Protecting Its Exclusive Jurisdiction: The Mox Plant-judgment of the ECJ

Protecting Its Exclusive Jurisdiction: The Mox Plant-judgment of the ECJ The Law and Practice of International Courts and Tribunals 5 : 479–493, 2006 © 2006 Koninklijke Brill NV, Leiden, The Netherlands. PROTECTING ITS EXCLUSIVE JURISDICTION: THE MOX PLANT -JUDGMENT OF THE ECJ N IKOLAOS L AVRANOS * Abstract In the judgment in Case C-459/03, Commission v Ireland, the ECJ for the first time explicitly determined the scope of its exclusive jurisdiction based on Article 292 EC. The ECJ interpreted its jurisdiction very expansively in order to protect its exclusive jurisdiction to interpret and apply Community law. Accordingly, EU Member States involved in a dispute that potentially raises issues of Community law are not allowed to bring the case before a dispute settlement body other than the ECJ. Furthermore, Member States have the duty to inform and consult the Community institutions prior of bringing a case before another dispute settlement body. Otherwise, the ECJ claims, the danger arises that the autonomy of the Community legal order and its exclusive jurisdiction may adversely be affected by rulings of other international courts or tribunals in disputes that also touch on EC law. With this judgment the ECJ substantially restricted the right of the EU Member States to select a dispute settlement http://www.deepdyve.com/assets/images/DeepDyve-Logo-lg.png The Law & Practice of International Courts and Tribunals Brill

Protecting Its Exclusive Jurisdiction: The Mox Plant-judgment of the ECJ

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Publisher
BRILL
Copyright
© 2006 Koninklijke Brill NV, Leiden, The Netherlands
ISSN
1569-1853
eISSN
1571-8034
D.O.I.
10.1163/157180306778938737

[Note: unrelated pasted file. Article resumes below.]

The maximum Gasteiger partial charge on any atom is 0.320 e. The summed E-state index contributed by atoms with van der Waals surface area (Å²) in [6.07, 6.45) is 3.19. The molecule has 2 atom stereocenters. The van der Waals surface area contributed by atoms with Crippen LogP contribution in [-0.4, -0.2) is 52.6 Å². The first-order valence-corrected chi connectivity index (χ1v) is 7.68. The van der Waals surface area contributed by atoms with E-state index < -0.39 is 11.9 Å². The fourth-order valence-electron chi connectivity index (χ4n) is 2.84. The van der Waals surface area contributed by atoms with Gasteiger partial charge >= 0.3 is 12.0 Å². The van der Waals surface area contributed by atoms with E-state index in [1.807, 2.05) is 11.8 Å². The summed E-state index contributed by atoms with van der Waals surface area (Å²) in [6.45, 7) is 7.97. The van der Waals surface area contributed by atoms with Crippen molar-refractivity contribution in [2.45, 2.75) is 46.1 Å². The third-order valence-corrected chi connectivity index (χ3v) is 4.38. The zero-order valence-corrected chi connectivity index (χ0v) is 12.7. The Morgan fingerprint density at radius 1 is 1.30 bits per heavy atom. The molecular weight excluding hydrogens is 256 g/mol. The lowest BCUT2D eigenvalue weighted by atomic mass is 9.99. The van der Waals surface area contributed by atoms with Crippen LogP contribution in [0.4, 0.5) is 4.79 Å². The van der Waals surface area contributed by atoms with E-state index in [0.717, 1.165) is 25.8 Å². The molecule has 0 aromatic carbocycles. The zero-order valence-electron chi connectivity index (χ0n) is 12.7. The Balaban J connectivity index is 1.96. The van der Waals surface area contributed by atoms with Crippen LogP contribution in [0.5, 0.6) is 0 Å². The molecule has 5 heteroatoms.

Publisher site
See Article on Publisher Site

Abstract

The Law and Practice of International Courts and Tribunals 5 : 479–493, 2006 © 2006 Koninklijke Brill NV, Leiden, The Netherlands. PROTECTING ITS EXCLUSIVE JURISDICTION: THE MOX PLANT -JUDGMENT OF THE ECJ N IKOLAOS L AVRANOS * Abstract In the judgment in Case C-459/03, Commission v Ireland, the ECJ for the first time explicitly determined the scope of its exclusive jurisdiction based on Article 292 EC. The ECJ interpreted its jurisdiction very expansively in order to protect its exclusive jurisdiction to interpret and apply Community law. Accordingly, EU Member States involved in a dispute that potentially raises issues of Community law are not allowed to bring the case before a dispute settlement body other than the ECJ. Furthermore, Member States have the duty to inform and consult the Community institutions prior of bringing a case before another dispute settlement body. Otherwise, the ECJ claims, the danger arises that the autonomy of the Community legal order and its exclusive jurisdiction may adversely be affected by rulings of other international courts or tribunals in disputes that also touch on EC law. With this judgment the ECJ substantially restricted the right of the EU Member States to select a dispute settlement

Journal

The Law & Practice of International Courts and TribunalsBrill

Published: Jan 1, 2006

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